The following appeared in Noise From The Spleens Of Space.
Ah, witness the return of my favorite purveyors of 'ethno-ambio-organo-whatever' music... In my opinion, the music of Muslimgauze works best in the longer tracks and records; I groove better with the long, slow suites of 'Veiled Sisters' than the albums full of short, dissimilar tracks like 'Citadel' or 'Zul'm.' And thus I love this one - 70 minutes divided into 4 tracks of beautiful mellow eastern-style music. The tracks here tend to build as they progress, starting with a percussive base, then mixing in the samples and keyboards slowly, always emphasizing that beautiful hummmmm that makes it for me. This disc also tends to be less sample-heavy than the previous work, that is, you don't have sudden bursts of Arabic people screaming at you... which is good. Nothing ruins your enjoyment of a good drone more than someone yelling "jihad! jihad!" So, yes, this is excellent - limited edition of 1,000.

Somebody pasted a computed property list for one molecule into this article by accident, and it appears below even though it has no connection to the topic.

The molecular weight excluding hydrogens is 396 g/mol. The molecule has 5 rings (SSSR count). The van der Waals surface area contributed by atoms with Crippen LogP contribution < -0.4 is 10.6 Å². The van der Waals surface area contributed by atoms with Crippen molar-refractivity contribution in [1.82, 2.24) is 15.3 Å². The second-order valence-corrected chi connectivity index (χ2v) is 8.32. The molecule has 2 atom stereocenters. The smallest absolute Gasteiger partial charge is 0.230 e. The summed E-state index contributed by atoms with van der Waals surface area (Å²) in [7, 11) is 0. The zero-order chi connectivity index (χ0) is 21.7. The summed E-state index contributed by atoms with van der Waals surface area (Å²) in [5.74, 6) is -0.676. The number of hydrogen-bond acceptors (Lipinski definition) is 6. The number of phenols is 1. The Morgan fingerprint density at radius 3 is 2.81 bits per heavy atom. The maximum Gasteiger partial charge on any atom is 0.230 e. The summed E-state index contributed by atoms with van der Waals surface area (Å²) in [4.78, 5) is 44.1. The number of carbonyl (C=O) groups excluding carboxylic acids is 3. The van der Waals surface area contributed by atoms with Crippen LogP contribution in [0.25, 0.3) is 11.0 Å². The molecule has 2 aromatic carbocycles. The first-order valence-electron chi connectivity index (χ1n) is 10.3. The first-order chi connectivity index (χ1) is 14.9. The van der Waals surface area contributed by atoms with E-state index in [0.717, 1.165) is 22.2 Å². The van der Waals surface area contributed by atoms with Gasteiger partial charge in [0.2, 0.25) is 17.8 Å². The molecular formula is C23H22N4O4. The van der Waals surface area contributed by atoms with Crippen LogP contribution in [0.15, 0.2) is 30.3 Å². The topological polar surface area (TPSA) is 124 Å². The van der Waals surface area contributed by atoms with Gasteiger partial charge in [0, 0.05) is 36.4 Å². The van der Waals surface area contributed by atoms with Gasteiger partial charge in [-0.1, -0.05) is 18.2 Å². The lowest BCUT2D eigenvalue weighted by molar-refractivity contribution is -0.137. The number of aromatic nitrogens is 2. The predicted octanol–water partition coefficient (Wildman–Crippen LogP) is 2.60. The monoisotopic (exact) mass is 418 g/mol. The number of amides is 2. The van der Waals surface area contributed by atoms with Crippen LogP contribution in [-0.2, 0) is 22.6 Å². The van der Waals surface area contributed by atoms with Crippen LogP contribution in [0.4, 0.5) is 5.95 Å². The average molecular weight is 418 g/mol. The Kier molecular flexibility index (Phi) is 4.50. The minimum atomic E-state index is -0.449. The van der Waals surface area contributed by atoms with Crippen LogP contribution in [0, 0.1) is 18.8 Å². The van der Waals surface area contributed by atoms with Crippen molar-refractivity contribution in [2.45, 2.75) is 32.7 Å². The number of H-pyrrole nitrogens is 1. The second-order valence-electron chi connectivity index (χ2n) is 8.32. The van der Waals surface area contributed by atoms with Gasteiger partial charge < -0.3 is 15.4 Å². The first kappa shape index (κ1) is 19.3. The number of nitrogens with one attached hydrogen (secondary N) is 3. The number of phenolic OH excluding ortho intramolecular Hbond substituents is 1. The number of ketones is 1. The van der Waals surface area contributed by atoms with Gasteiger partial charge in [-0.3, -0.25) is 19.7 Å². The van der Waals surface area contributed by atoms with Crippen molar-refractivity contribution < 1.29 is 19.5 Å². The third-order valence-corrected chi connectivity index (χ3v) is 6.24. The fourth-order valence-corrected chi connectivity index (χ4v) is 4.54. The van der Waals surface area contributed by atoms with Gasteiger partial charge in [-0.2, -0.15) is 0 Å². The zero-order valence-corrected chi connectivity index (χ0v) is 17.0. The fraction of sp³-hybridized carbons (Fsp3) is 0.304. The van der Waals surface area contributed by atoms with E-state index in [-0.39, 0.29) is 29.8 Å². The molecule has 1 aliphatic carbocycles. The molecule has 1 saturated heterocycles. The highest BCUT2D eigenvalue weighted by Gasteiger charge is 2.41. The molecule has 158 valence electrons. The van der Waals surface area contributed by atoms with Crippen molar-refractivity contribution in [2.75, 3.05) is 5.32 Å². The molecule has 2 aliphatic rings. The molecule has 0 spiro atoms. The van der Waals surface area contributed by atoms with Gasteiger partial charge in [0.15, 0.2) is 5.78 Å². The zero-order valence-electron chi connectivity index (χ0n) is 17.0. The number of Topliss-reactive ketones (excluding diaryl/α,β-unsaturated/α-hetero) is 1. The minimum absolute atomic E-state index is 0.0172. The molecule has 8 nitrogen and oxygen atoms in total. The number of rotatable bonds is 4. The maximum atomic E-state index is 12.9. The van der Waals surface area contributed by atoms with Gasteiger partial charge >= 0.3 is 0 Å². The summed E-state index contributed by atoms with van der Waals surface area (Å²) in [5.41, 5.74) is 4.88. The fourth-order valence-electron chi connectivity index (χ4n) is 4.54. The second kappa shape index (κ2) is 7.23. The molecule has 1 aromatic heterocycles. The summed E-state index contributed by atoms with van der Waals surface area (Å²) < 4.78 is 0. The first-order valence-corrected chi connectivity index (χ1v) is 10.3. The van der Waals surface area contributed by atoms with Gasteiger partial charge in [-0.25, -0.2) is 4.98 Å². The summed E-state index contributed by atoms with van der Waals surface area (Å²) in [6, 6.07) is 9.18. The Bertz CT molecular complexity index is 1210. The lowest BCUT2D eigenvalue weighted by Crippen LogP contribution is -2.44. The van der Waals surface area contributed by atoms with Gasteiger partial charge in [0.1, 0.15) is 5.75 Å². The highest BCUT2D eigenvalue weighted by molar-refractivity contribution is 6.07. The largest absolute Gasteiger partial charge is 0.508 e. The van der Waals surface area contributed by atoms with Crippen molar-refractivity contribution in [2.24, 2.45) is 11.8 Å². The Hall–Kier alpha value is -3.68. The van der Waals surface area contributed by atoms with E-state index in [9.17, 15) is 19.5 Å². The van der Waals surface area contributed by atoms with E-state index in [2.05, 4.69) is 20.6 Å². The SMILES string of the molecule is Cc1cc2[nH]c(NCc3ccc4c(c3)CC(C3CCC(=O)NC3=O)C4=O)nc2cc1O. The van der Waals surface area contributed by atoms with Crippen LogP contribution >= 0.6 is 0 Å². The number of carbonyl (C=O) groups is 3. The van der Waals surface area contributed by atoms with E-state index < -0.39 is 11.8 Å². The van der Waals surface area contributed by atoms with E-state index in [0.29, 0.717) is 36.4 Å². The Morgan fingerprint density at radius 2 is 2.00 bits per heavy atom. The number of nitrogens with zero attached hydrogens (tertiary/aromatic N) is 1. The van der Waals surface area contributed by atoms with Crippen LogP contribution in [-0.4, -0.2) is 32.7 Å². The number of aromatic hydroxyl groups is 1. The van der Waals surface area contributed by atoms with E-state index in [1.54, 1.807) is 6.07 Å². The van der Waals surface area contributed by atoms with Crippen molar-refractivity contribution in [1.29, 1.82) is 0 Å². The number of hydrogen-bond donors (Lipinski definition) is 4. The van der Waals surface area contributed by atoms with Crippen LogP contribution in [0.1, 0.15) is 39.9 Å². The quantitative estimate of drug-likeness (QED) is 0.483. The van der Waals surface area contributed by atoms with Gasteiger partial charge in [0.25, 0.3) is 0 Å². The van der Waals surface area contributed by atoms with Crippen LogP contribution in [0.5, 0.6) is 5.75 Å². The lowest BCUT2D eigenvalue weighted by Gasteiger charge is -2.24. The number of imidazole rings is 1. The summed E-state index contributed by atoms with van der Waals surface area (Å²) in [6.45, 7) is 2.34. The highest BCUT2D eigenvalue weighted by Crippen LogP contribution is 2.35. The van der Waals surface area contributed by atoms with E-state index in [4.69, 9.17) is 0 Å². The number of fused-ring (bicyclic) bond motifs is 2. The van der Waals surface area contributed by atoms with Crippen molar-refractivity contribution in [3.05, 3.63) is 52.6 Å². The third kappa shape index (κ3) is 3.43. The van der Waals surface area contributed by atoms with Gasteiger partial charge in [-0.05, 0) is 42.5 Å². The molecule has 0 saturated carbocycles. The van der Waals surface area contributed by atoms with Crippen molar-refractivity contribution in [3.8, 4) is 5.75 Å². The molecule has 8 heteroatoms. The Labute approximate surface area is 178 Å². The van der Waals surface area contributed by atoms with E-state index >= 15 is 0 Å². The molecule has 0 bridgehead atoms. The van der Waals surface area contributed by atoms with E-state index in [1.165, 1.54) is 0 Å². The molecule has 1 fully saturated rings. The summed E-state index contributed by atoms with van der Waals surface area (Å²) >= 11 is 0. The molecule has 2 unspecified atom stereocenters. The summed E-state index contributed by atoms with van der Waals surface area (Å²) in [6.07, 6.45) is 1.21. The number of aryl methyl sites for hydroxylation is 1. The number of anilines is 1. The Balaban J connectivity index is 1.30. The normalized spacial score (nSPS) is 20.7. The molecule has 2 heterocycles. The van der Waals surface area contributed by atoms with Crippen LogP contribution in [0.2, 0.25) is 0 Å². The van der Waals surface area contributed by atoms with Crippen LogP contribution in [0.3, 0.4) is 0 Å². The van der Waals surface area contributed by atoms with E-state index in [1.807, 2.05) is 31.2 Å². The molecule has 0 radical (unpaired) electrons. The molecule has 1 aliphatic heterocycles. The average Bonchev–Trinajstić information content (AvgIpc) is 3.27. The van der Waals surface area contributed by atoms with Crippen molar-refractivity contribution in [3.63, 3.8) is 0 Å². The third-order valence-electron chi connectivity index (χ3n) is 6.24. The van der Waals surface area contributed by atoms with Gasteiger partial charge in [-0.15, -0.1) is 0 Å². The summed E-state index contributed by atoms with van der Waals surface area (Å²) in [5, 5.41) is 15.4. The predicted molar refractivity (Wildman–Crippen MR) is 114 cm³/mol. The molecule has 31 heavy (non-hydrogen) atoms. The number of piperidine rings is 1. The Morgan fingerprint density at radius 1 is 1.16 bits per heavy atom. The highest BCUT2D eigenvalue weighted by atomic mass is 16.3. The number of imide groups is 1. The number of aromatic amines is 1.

review by Grievous
Noise From The Spleens Of Space
The following appeared in NHZ.
Muslimgauze, reviving the enlightened strength of his past vision ("Zul'm". "United States of Islam"), reveal to us in whispered words the celestial beauties of gardens sprinkled with water streams. The lyrics, jumped at like puffs of spirits, take on the strengths of traditional instruments and ethereal atmospheres in order to describe the inexpressible. No crack in this oneiric transcendence. Only remains the sublime of the moment.
review by Nicolas Prevel
NHZ Magazine (April, 1995)
The following appeared on Concept.